Learning to fly fish

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Phillip Neal

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I have just started to fly fish,when I ask anyone " what are they going on?" I get an answer,but haven`t got a clue what there on about.Are there any pocket size books about which can help me?
 
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Ray Bewick

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Phillip - John Goddards Waterside Guide (think that?s the right author & title!) is just right for the pocket.

What water are you fishing?

If it's stocked waters & the fish are rainbows with no catch & release, small to medium lures will catch you plenty of 'stockies'.

Once you have tired of that (some never do), try the 'imitative' approach i.e. the idea of matching the 'fly' to what the fish are feeding on. Set your own challenges, you cannot learn if your not getting 'takes'; don't expect to beat the local 'experts' immediately, but I can assure you WILL at some time.

Start fly tying!

Good luck

Let us know how you get on
 
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Mark Frame

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salmon and trout mag trout fisherman sell a book called 220 favourite flies get yourself a copy its pocket sized so you can carry it about with you about ?10 i think
 
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Phil Neal

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Cheer`s for the info. Ray,

At present I`m trying NINE OAK`S at Llanon and also Tydbrynn at Crybin.

I`ve thought about the fly tying but I thought I`d better learn to fish with them first.
 
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TONY JONES

Guest
Phil,
I've found spending a bit of time in the tackle shop, before I start fishing. Most of the owners/managers are only too happy to help, and they will also tell you how to fish them.Plus you will see the wide range of flies on display. Remember if in doubt ask. One thing I've found with section of anglers, they are very helpful.
Cheers TJ
 
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Phil Neal

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Tony

Yes I know what you mean,but I don`t want to look a complete plonker! the chap at 'nine oaks is pretty good though,he knows I'm only learning so he helps quite well if he's there.

cheers
phil
 

William Burns

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Just started Fly fishing & being such a beginner I'm confused on the best flies to have-I have a little collection of buzzers,gold headed nymphs,butchers,alexanders (dry&wet) & of course Dawl Bachs but I would like to have a collection of flies from fullingmill as they were voted the best made flies BUT WHICH DO I CHOOSE_PLEASE HELP!!
 
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MarkTheSpark

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Best bet is to look through a few fishing mags and select a few of the patterns mentioned. Building up a comprehensive collection takes years.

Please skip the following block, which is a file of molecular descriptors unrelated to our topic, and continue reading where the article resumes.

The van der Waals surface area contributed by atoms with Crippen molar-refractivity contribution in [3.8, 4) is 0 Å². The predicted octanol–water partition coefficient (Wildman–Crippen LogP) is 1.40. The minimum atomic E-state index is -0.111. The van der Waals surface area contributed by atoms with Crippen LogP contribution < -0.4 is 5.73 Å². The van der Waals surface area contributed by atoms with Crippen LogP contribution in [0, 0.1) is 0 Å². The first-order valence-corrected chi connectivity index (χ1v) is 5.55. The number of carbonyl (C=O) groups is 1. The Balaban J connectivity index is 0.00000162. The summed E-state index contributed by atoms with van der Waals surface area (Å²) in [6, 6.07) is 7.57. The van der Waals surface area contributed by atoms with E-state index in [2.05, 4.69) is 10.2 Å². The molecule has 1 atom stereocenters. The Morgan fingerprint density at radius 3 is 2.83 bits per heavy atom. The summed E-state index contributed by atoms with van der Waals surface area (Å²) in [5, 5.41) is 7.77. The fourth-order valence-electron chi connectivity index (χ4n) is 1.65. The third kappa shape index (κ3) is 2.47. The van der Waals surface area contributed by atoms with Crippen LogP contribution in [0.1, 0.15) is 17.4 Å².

My list? Since you asked it's: Buzzers size 10-14. Leaded and unleaded damsel nymph. Black Tadpole, size 10. Minkie. Sedges (any). Klinkhamers. Daddy Longlegs (dry deerhair) Pheasant Tail Nymph.
 

William Burns

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Thanks for the info Mark-that's my middle name-I've just bookmarked this so I can buy them.
I was shocked how fly fishing is more complicated than coarse but what a different feeling when I caught my first fish on the Dawl Bach.You can feel the shaking of the head,everything.I thought by the fight that it was a lot bigger than 1lb 2oz,felt more like 3lb but even on a blank I love being by the bank.Still got to learn how to catch on the river though.

All the best,happy fishing
 
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Ron 'The Hat' Clay (ACA)

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One of the best books ever written on this subject is "Trout Fly Recognition" by John Goddard. The basics of identifying the various insects that trout eat are all there.

Although written in 1974, the information is timeless.

I am assuming that you are mainly fishing in stillwaters.

Here is a list of flies I wouldn't be without.

1: Buzzers - better called midge pupa imitations in a wide variey of colours.

2: Buzzer emergers

3: Hawthorn fly, when they are on you need some.

4: Damsel fly nymphs, a few with gold heads.

5: Invicta - when sedges are around.

6: Daddy long legs and various hoppers.

7: Diawl Bach. Some tied with orange ribbing, a great all round nymph.

The main thing is learning how to fish them. Remember one great truth in fly fishing - it isn't what you fish it's the way that you fish it.

And being able to cast a reasonable distance with the absolute minimum of false casting.
 

William Burns

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I WAS BORN IN 1974.Thanks for that Don,they are on my list & I will ask my fishing book club to see if they can get it for me.I've got to admit I prefere stillwater to river as being a beginner the river is a little difficult to know whether you have the right presentation of the flies in the very strong flow as they all are in beautiful Wales here.

HAPPY FISHING DON!!!
 

William Burns